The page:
With anchoring bias, traders fixate on irrelevant or outdated information. This impedes their capacity to adjust to evolving market circumstances. In turn, inflexibility can lead to missed trading opportunities and dissatisfactory results.
Herd Mentality and Social Influence
Herd mentality is the tendency of people to follow the actions of a large group, often without critical evaluation. You probably know of some cases when traders based their actions on what others were doing. This a way to make the most irrational trading decisions imaginable: no analysis or justification — consider it blind trading.
Social influence reinforces herd mentality, as traders conform to the behaviour of the crowd. They are led by the actions and opinions of influencers rather than making independent choices.
Herd mentality can lead to market bubbles and crashes, as well as exaggerated market movements based on subjective estimates posted on social media. Although this creates opportunities for savvy traders, it also causes unreasonable panic among the rest of the community.
Media and Information Bias
The media has the power to shape traders’ perceptions. For example, sensationalism and selective reporting amplify certain aspects of information, influencing market sentiment. Financial news, if not evaluated critically, also can perpetuate bias. People may react to news events without considering the implications for their own portfolios.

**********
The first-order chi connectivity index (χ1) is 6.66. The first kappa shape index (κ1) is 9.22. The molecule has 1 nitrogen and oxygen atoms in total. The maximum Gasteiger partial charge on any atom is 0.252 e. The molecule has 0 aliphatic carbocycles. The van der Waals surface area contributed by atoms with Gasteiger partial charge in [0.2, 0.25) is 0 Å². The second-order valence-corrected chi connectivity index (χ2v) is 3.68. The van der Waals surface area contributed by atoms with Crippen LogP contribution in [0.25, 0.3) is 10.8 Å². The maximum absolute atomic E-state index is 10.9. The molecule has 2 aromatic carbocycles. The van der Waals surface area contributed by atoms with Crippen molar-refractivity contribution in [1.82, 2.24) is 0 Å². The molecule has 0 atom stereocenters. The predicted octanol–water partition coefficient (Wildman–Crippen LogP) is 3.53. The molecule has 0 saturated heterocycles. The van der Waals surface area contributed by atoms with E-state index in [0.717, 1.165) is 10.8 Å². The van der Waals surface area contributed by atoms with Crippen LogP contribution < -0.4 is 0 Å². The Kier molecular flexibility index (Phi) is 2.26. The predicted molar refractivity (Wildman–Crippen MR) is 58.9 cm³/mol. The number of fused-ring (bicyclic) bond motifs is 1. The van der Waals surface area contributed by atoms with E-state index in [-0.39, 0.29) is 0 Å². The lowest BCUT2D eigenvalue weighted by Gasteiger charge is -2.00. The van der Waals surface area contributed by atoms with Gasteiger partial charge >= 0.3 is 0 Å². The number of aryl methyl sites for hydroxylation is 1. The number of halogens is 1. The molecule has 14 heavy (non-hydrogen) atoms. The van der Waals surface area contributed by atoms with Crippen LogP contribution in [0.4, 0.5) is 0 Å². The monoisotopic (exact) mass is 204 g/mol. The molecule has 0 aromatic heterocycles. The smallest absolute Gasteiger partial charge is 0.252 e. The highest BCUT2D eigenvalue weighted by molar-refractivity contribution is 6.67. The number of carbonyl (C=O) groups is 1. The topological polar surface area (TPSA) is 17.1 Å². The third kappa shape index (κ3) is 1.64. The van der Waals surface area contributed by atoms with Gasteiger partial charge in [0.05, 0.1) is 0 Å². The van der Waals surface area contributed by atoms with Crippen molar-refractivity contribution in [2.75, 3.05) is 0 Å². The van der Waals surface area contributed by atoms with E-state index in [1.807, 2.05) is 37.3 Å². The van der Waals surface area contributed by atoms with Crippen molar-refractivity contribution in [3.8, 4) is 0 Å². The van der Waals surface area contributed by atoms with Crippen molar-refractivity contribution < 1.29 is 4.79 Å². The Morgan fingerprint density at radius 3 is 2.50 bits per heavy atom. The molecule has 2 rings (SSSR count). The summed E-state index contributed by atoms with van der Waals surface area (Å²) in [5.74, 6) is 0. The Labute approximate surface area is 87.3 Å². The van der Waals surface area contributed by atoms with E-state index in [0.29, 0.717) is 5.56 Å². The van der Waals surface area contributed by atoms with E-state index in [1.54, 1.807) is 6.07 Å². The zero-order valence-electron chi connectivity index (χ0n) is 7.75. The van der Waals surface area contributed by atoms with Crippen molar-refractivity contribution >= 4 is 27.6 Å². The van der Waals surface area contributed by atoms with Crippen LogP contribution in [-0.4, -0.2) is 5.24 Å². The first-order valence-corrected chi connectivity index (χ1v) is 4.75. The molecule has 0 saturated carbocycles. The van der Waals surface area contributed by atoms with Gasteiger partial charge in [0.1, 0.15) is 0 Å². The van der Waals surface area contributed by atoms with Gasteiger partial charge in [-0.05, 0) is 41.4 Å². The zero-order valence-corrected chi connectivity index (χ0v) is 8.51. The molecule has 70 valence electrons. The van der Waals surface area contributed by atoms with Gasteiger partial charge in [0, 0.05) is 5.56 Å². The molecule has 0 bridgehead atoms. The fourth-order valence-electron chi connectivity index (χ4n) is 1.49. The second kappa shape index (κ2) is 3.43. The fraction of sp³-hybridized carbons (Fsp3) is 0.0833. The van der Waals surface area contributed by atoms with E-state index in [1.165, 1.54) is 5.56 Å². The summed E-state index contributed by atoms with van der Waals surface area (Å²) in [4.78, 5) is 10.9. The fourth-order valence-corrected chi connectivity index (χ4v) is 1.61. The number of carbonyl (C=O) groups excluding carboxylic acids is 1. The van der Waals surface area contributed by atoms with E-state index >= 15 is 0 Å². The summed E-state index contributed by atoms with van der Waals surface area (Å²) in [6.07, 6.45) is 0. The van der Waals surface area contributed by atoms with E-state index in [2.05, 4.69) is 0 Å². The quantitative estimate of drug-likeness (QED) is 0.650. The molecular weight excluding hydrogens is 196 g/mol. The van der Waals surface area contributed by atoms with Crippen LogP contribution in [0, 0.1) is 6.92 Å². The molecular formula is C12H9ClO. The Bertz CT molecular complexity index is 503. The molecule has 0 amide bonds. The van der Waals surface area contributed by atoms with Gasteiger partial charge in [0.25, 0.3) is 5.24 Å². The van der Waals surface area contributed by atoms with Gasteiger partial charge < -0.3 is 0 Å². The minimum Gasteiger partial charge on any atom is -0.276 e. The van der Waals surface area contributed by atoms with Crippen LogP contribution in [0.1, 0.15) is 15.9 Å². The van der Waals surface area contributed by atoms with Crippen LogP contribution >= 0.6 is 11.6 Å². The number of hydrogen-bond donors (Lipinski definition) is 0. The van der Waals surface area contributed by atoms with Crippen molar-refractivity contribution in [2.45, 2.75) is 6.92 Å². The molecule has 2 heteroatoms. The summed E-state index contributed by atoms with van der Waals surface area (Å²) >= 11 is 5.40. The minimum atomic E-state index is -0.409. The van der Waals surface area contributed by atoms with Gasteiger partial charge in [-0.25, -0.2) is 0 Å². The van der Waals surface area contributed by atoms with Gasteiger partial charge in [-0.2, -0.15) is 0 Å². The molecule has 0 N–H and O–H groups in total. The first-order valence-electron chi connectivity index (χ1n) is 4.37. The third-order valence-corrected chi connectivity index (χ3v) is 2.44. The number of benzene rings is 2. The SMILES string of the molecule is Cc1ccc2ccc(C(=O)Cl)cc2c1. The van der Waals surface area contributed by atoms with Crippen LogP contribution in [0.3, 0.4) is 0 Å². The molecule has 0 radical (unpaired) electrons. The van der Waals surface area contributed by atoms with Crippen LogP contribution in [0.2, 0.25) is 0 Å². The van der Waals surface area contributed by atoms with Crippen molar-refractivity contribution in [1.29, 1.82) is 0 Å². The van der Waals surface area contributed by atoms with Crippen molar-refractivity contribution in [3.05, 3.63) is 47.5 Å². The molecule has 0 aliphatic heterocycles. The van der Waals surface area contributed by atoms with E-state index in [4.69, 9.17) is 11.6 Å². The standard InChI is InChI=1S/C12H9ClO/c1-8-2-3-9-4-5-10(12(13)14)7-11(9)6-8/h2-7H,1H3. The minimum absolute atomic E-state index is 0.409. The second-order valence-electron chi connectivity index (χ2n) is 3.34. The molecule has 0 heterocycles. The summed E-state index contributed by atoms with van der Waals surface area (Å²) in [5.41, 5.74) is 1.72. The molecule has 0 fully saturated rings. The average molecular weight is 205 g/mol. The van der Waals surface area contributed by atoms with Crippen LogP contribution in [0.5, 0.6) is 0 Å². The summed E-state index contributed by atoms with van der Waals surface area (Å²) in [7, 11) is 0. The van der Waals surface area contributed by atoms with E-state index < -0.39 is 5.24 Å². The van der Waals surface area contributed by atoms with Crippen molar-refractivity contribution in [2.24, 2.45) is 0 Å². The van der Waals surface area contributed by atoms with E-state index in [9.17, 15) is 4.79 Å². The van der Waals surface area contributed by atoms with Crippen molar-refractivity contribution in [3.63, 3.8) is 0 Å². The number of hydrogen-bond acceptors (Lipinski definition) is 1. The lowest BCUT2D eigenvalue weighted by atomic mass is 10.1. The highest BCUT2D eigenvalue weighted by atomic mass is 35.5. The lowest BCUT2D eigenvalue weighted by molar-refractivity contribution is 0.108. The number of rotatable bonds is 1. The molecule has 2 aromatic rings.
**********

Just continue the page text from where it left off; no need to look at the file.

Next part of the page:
To counter information bias caused by the media, traders can diversify their sources of information, cross-check news, and maintain a critical stance. Experienced traders strive to train alertness and understand the link between events and market movements. This helps to distinguish objective information from biased narratives.
To deal with bias, one way to go is to learn about behavioural finance. You may read how human behaviour affects financial decisions in our blog in more detail, and here’s its condensed version.
- Behavioural finance recognises that traders can be irrational, and their decisions can be influenced by biases.
- The study of trader behaviour includes researching heuristics — the process by which people use mental shortcuts to form judgements quickly.
- Exploring the different types of biases, cognitive errors, and the underlying emotions, as well as their impact and strategies to mitigate them, is paramount.
- Knowing the cognitive factors that lead to failures during trading helps traders develop well-designed strategies and make more objective decisions.
The theory states that technical and fundamental analyses may help traders overcome bias and base their decisions on price data and effective, time-tested indicators. You can use them on the TickTrader platform.
Information is power, but biassed information can be a double-edged sword. By understanding the psychological foundations of biases, diversifying information sources, and staying educated, traders may navigate the markets with greater precision. It’s critical to ensure that information bias does not compromise your overall performance. If you want to trade in over 600 markets with tight spreads from 0.0 pips and commissions from $1.50, you can open an FXOpen account.
This article represents the opinion of the Companies operating under the FXOpen brand only. It is not to be construed as an offer, solicitation, or recommendation with respect to products and services provided by the Companies operating under the FXOpen brand, nor is it to be considered financial advice.